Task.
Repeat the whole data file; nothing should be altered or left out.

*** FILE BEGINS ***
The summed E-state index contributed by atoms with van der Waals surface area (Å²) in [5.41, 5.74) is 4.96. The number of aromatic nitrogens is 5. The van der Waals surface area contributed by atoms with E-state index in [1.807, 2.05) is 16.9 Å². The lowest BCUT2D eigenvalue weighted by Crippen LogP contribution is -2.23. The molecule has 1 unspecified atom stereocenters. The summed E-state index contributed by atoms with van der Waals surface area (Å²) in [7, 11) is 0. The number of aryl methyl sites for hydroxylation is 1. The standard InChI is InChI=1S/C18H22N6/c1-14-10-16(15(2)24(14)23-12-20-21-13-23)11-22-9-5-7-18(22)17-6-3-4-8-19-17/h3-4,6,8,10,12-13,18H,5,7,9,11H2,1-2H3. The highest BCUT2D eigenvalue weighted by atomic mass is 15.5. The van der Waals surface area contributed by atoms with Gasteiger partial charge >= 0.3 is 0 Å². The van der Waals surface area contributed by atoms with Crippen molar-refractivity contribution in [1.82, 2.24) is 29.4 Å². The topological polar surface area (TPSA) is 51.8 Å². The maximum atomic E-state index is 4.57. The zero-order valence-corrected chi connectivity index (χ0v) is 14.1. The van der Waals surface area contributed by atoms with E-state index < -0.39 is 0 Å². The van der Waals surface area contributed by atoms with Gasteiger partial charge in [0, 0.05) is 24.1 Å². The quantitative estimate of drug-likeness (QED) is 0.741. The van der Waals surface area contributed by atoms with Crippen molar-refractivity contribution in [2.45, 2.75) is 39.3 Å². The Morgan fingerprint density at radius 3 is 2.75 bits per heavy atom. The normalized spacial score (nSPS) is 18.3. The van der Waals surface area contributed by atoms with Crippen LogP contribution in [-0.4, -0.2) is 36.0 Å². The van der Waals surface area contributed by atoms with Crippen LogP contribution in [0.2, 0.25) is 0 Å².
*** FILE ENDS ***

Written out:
The summed E-state index contributed by atoms with van der Waals surface area (Å²) in [5.41, 5.74) is 4.96. The number of aromatic nitrogens is 5. The van der Waals surface area contributed by atoms with E-state index in [1.807, 2.05) is 16.9 Å². The lowest BCUT2D eigenvalue weighted by Crippen LogP contribution is -2.23. The molecule has 1 unspecified atom stereocenters. The summed E-state index contributed by atoms with van der Waals surface area (Å²) in [7, 11) is 0. The number of aryl methyl sites for hydroxylation is 1. The standard InChI is InChI=1S/C18H22N6/c1-14-10-16(15(2)24(14)23-12-20-21-13-23)11-22-9-5-7-18(22)17-6-3-4-8-19-17/h3-4,6,8,10,12-13,18H,5,7,9,11H2,1-2H3. The highest BCUT2D eigenvalue weighted by atomic mass is 15.5. The van der Waals surface area contributed by atoms with Gasteiger partial charge >= 0.3 is 0 Å². The van der Waals surface area contributed by atoms with Crippen molar-refractivity contribution in [1.82, 2.24) is 29.4 Å². The topological polar surface area (TPSA) is 51.8 Å². The maximum atomic E-state index is 4.57. The zero-order valence-corrected chi connectivity index (χ0v) is 14.1. The van der Waals surface area contributed by atoms with E-state index < -0.39 is 0 Å². The van der Waals surface area contributed by atoms with Gasteiger partial charge in [0, 0.05) is 24.1 Å². The quantitative estimate of drug-likeness (QED) is 0.741. The van der Waals surface area contributed by atoms with Crippen molar-refractivity contribution in [2.45, 2.75) is 39.3 Å². The Morgan fingerprint density at radius 3 is 2.75 bits per heavy atom. The normalized spacial score (nSPS) is 18.3. The van der Waals surface area contributed by atoms with Crippen LogP contribution in [-0.4, -0.2) is 36.0 Å². The van der Waals surface area contributed by atoms with Crippen LogP contribution in [0.2, 0.25) is 0 Å².